Liverpool thrive on when given space and Everton were closing and hustling, while retaining discipline and shape, to deny their opponents oxygen.
Tom Davies, the visitors’ deepest midfielder, broke-up attacks and put his foot in at key moments.
Everton had ridden out a flurry of Liverpool pressure when the chance came to double their lead on 33 minutes.
Andre Gomes rolled a pass back for Digne, who shifted the ball out of his feet to deliver a wonderful deep cross.
Coleman, channelling his inner Andy Gray, snuck behind Andrew Robertson, to meet the delivery with a diving header the Alisson somehow pawed out to his left.
When the subsequentt corner was only partially hacked away, Digne’s shot flashed past the near post.
Jordan Pickford’s work in the opening 20 minutes was limited to a fisted clearance when Sadio Mane swiped in a ball from the left.
When Pickford was tested twice in quick succession he was equal to the test on both occasions.
Liverpool won a corner when Michael Keane covered to deflect wide from Roberto Firmino after the forward drifted into the box to receive Mane’s lay off.
The set-piece delivery was cleared by Godfrey but fell for Jordan Henderson to return a vicious dipping volley that Pickford flew to his right top tip round the post.
Pickford was leaping high to touch over 60 seconds later, Trent Alexander-Arnold the Liverpool player denied this time after taking aim from 20 yards.
The Everton goalkeeper watched a header from Nat Phillips – on in the 29th minute for the inured Henderson – crash into his side netting seven minutes before half-time.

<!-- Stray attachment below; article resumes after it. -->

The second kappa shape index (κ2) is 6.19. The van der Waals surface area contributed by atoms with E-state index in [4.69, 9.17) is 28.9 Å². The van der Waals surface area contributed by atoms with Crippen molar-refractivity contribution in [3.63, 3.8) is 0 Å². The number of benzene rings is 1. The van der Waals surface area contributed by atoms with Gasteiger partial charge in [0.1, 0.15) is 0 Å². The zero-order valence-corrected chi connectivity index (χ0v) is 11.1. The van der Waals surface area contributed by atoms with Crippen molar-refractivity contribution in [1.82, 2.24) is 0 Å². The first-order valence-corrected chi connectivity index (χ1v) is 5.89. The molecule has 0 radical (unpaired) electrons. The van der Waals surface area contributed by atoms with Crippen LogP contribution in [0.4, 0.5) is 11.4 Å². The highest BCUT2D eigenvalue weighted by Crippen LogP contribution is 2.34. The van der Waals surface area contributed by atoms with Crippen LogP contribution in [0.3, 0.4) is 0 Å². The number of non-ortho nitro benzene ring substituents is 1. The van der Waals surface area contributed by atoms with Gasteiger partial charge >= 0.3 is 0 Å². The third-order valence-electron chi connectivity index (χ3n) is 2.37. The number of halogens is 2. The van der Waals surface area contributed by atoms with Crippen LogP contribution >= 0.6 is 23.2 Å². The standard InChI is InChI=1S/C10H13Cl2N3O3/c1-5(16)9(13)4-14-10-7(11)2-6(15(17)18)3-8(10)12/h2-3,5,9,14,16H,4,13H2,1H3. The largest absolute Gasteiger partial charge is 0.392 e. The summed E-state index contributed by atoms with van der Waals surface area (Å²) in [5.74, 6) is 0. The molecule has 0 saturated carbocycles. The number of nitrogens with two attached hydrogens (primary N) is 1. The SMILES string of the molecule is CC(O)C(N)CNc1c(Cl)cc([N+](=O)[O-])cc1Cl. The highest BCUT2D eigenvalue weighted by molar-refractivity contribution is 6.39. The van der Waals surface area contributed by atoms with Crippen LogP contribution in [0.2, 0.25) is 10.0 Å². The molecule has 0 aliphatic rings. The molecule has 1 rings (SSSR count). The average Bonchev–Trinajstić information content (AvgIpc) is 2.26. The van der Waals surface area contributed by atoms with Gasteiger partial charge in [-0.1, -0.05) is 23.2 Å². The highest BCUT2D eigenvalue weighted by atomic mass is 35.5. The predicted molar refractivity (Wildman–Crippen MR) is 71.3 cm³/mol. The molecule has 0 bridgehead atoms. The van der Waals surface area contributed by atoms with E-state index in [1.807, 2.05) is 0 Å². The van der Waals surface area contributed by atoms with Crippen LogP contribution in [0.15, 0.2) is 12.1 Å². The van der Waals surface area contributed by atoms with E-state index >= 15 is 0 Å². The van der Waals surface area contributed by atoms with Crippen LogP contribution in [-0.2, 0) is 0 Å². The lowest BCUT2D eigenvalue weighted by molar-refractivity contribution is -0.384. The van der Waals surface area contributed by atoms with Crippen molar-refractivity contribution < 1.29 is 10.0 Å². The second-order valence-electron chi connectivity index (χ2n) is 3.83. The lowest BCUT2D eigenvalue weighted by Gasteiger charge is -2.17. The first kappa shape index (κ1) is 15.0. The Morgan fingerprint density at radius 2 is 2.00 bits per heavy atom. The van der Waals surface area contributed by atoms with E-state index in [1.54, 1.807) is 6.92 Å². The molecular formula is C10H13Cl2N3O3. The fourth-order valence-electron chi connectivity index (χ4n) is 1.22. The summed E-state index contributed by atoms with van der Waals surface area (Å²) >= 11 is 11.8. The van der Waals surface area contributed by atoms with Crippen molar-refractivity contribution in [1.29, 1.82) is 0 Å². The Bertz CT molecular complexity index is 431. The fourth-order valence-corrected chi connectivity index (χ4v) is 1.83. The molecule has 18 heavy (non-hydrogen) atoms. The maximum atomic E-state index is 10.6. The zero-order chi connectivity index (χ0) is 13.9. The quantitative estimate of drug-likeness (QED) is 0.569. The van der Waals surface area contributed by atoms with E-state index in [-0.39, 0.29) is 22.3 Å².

Pickford saved comfortably down to his right from a Mane header shortly after the restart, the Senegalese directing a similar effort over from Curtis Jones’ cross minutes later.
Those two attempts sandwiched a fabulous piece of defending from Mason Holgate, getting himself between the ball and Mane after Alexander-Arnold’s square ball inside the area.
Richarlson passed up a chance to shoot just past the hour and immediately regretted his choice when Phillips stole possession.
Sigurdsson had replaced Gomes by that point – and by the time the Icelander forced Alisson to smother a low 20-yard drive, Calvert-Lewin was on for James.
The excellent Pickford was speedily off his line to spread himself and save from the elusive Salah – but it wasn’t until Sigurdsson struck from 12 yards that Liverpool mounted their next meaningful attack.
Sure, they were in and around Everton 18-yard box a lot but crosses were intercepted, passes anticipated and cleared.
An Alexander-Arnold delivery flashed across the face of goal with no takers.
There was a half-chance for Firmino moments after Sigurdsson’s goal but after using his nimble footwork to create the opening the forward saw his shot divert wide off the excellent Godfrey.